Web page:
When Cody Woslager prepares to box, he hunches his shoulders, lowers his head, narrows his eyes and frames his face with clenched fists. His punches have no prelude; they fly forward as if loaded by a spring and Woslager delivers them with an audible hiss. When he connects with a left hook, you can hear the thwap from across the gym. Though he is only 15 years old, like many of his fellow competitors at last weekend's Montana State Junior Olympic Boxing Tournament in Hamilton, he has boxed competitively since he was 8. He arrived at the competition with a career record of 41-38 and a chance to become a state champion.
Montana is not known for its boxing. The last time the Treasure State produced a viable professional fighter was in the late '80s, when Great Falls' Todd "Kid" Foster won his first 22 professional fights before losing a title bout to Jimmy Paul. But despite a lack of notoriety, Montana is home to a small but ardent community of youth boxing programs organized by the Montana Local Boxing Club Committee. Comprising about a dozen clubs, the MLBCC facilitates boxing shows statewide, including qualifying tournaments for regional and national competitions. The Junior Olympic championships at the Ravalli County Fairgrounds was a qualifier for April's Junior Olympic regionals in Casper, Wyo.
Youth boxing tournaments have the discordant vibe of a good carnival, where one can be humored, awed, frightened and unsettled all in one night. Last weekend, 60 boxers ranging in age (8-16) and size (65-190 pounds) all received general checkups from an on-site physician (who said he rarely sees injuries during fights) and competed in bouts that resembled various versions of what the casual fan may or may not recognize as boxing.
Nine-year-old Richard Hoops, who competes at 90 pounds for Fort Belknap's Nakota Fighting Club, came to the tournament with a 2-1 record. Like most kids his age, Hoops is shy around strangers, and before his bout he gave a lackluster interview. But as soon as the opening bell rang, Hoops lowered his head, closed his eyes and charged in a fit of churning fists. For three one-minute rounds, Hoops advanced on his back-pedaling opponent, never letting up, never slowing the windmill of his arms. His capacity for technique was clearly limited, but given his tenacity it was not hard to see his performance as a precursor to what will some day be a formidable presence in the ring. After earning an easy victory, Hoops slouched on a stool as his coaches unlaced his gloves. When asked to describe his fighting style, he shrugged and said, "It's fun."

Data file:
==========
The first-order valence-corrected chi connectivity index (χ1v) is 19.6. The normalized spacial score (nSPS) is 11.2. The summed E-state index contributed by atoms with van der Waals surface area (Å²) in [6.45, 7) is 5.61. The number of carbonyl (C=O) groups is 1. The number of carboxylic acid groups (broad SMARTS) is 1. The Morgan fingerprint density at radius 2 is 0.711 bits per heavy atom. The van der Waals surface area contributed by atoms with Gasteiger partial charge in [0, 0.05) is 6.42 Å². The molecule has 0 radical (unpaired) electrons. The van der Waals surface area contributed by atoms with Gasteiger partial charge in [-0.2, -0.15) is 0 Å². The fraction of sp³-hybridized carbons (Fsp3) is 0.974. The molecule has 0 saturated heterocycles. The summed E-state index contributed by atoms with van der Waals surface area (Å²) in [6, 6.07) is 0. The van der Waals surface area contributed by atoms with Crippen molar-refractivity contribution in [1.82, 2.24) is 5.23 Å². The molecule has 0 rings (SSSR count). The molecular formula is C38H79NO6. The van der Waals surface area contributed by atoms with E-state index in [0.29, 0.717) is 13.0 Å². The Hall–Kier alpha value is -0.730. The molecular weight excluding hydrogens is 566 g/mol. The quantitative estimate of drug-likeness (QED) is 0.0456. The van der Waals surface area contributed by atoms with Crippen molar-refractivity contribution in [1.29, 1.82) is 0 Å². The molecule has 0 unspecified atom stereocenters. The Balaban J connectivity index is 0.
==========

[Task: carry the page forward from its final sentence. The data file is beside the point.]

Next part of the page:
According to Helena's H-Town Eagles coach Duran Caferro, though, it's not all about fun. He has been working with young boxers for 21 years, and while he acknowledges coaching 8-year-olds presents some challenges, the sport ultimately teaches kids the virtues of discipline. As with most MLBCC clubs, all of his boxers are required to train at the gym a minimum of three nights a week. If they get bad grades, they don't box. If they get in trouble at school, they don't box. "Boxing requires hard work, and it's not always fun," he says. "But it teaches kids about commitment, and shows them results."
Woslager is Caferro's best boxer. Woslager says he and his two brothers were raised by their mom, who encouraged them to participate in sports. "My mom always wanted me to have some male role models," he says. "[Coach Caferro] has been like a father figure to me for the past eight years."
Besides loving competition, he says boxing has taught him lessons that, even as a freshman in high school, he appreciates. "When I first got in the ring when I was 8, I won my first four bouts. Just really beat up kids. But then I lost a couple in a row," he says. "You have bad days in this sport, but you always pick your head up. There will always be better days."
Woslager made news in January when, after losing at 132 pounds, he opted to compete in a heavier weight class for another chance to medal at the Silver Gloves National Boxing Tournament in Kansas City, Mo. Outsized and overmatched, Woslager scrapped his way to a bronze.
His Junior Olympic bout against Mount Helens Boxing Club's Mathew McCarl offered another opportunity to represent Montana on a national stage. The fight was anticipated by the Hamilton crowd as a main event of the championship.
When the match began, Woslager appeared hesitant. He stayed on his heels, throwing the occasional searching punch at the advancing McCarl. But then, as if by a switch, Woslager ignited. He assaulted McCarl with three- and four-punch combinations, the connecting swings creating a concussive thud. Each of Woslager's advances seemed honed, and after the punches were landed he retreated before McCarl could return volley. By the end of the three rounds both of the boys were panting frantically, but the look in Woslager's eyes was cool and unaffected.
As the crowd waited for the judges' decision, the referee beckoned the fighters to the center of the ring and held each of them by the wrist. Woslager stared at his feet as he waited for the result.
He's now 42-38 and has a month to train before heading to Casper.